Wrongful Termination & Disability Discrimination: Sarkisian Goes Head to Head With USC

Lewitt Hackman
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After a much publicized struggle with alcoholism and public firing by the University of Southern California, former head coach for the football team, Steve Sarkisian, has filed a lawsuit against the university.

According to several media outlets, one of the incidents that led to Sarkisian’s termination was the coach’s inability to speak properly at a USC pep rally in August.

The coach was slurring, and used an expletive while speaking onstage. In contrast, Sarkisian claims he had a few beers and took some anti-anxiety medication before the event. Allegedly, USC’s athletic director, Pat Haden, demanded Sarkisian sign a letter requiring the coach apologize to the team and the media, and to obtain counseling with a school therapist.

Sarkisian’s lawsuit against USC asserts claims for, among other things, breach of contract, disability discrimination, medical confidentiality violations, and wrongful termination. Sarkisian is seeking $12.6 million in contract damages as well as additional sums for “extreme mental anguish as a result of not only his wrongful termination, but also the manner in which he was terminated and the statements made about that termination by USC.”

The complaint also states that:

“Instead of supporting its Head Coach, Steve Sarkisian, when he needed its help the most, USC kicked him to the curb. Instead of honoring the contract it made with Steve Sarkisian, USC kicked him to the curb.”

Sarkisian and his attorneys further allege that Haden repeatedly and derisively said “Unbelievable” during a phone call in which Sarkisian asked for time off to get help for alcohol addiction, placed the coach on indefinite leave, and subsequently wrongfully terminated him.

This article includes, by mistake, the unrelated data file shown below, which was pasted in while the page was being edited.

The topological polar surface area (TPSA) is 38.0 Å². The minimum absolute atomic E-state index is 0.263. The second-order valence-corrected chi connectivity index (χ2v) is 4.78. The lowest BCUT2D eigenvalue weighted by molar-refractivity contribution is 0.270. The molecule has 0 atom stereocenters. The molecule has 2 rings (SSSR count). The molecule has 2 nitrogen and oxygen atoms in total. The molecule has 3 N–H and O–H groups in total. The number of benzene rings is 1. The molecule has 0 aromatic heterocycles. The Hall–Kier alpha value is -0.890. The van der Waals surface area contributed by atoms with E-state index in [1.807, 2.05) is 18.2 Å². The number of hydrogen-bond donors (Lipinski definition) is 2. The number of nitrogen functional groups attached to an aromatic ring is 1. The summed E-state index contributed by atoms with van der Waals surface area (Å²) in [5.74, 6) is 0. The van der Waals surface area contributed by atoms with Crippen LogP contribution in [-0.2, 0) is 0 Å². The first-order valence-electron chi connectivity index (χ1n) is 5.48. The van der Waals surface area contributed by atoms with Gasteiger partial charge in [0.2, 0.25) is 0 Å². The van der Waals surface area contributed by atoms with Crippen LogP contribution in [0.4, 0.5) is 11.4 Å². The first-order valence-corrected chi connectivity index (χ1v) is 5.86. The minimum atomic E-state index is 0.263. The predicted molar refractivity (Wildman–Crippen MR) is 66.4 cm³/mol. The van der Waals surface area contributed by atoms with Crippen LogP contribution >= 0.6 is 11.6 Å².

Both state and federal law provide protections for disabled employees. California’s law is the Fair Employment and Housing Act (FEHA).  The federal law is the Americans with Disabilities Act (ADA).  Both FEHA and the ADA recognize that alcoholism is a form of disability. As noted by the Equal Employment Opportunity Commission (EEOC), employers must make reasonable accommodations for disabled employees if the accommodation will not result in an undue hardship on the employer.

Also, under California Labor Code Sections 1025-1028, certain employers must make reasonable accommodations for employees who ask for time off to enter rehab. And, the employer must maintain the employees’ privacy.

What Should Employers Do To Keep Workplaces Running Safely and Efficiently?

Employers should remember that alcoholism is a disease recognized by the American Medical Association, and that this disease may entitle an employee to take time off from work. Not only may employees have leave rights under the ADA and FEHA, but also under other leave laws such as the Family and Medical Leave Act and the California Family Rights Act (for employers with more than 50 employees).

Employers who must terminate an alcoholic should do so with caution. They should consider all of the circumstances of the employee, including work history, performance records and other factors. Documentation of misconduct is key to helping prove that the termination was due to performance and not to a disability.

Employers should also establish policies and ensure all employees are aware of such policies prohibiting the use of alcohol or controlled substances while working.

DISCLAIMER: Because of the generality of this update, the information provided herein may not be applicable in all situations and should not be acted upon without specific legal advice based on particular situations.

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